The New York Times does a great job of creating small interactive features on their site. The New York City Murder Map may be the most provocative to date. Each blue dot on the map represents a murder. A slider allows you to change the timeframe to display murders by year or in the last 30 days.
What surprised me was how each dot is able to tell a tiny story just by the display of the weapon, motive and the gender, ethnicity and age of perpetrator and victim. The date and time as well as victim's name are occasionally included.)
If you live in New York, or are familiar with the city, and you see that a white 60 year old male killed a white 61 year old female with a knife at 11:15pm on a June night in Chelsea and your mind starts to take over from there and fill in a possible story.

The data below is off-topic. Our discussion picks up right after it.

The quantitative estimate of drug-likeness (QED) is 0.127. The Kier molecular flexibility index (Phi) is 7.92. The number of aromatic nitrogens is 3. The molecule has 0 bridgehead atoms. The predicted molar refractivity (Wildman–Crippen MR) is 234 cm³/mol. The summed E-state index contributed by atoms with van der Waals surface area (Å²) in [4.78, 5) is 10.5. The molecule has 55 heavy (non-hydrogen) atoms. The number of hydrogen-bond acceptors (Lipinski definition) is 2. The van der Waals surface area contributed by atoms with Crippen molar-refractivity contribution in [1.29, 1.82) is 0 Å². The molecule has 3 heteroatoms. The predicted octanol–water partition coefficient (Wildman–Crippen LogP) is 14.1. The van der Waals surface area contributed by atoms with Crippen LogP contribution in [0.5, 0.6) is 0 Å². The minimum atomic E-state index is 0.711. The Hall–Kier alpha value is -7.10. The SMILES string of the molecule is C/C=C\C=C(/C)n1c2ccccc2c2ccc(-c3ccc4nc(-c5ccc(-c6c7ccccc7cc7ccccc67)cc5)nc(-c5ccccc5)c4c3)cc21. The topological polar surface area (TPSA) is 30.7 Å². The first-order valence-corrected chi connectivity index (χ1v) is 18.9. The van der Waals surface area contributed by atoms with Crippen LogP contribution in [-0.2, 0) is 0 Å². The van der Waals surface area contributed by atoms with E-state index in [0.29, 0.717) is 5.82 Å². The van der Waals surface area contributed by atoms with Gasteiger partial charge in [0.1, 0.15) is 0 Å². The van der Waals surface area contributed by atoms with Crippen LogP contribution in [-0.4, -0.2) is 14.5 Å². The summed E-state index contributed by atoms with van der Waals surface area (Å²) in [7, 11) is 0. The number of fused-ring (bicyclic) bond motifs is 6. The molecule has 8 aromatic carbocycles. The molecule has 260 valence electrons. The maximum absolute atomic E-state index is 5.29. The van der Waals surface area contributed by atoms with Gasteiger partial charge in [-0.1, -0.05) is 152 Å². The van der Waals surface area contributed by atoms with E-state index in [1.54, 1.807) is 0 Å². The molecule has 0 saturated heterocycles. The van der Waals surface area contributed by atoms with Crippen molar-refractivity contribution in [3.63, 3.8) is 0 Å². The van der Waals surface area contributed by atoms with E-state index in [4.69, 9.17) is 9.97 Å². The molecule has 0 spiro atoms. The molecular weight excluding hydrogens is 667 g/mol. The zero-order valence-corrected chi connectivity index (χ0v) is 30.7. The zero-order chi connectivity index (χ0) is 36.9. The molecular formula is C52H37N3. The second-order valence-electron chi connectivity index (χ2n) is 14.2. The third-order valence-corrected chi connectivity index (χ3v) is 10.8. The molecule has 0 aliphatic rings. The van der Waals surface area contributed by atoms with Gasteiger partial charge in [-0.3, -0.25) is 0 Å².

Twitter updates work in the same way. A short statement from a friend can be enough of a hint that you know what is happening in their world, it pulls all of sorts of details forward from everything you already know about them. Both in a way work like the shower scene in Hitchcock's Psycho, you see the knife raise and blood splatter but most of gory details are filled in by your mind.
There are other example of interactive features I posted about in the past, including others from the NY Times under the "data visualization" and "information design" tags below.
Thanks for the link Kathleen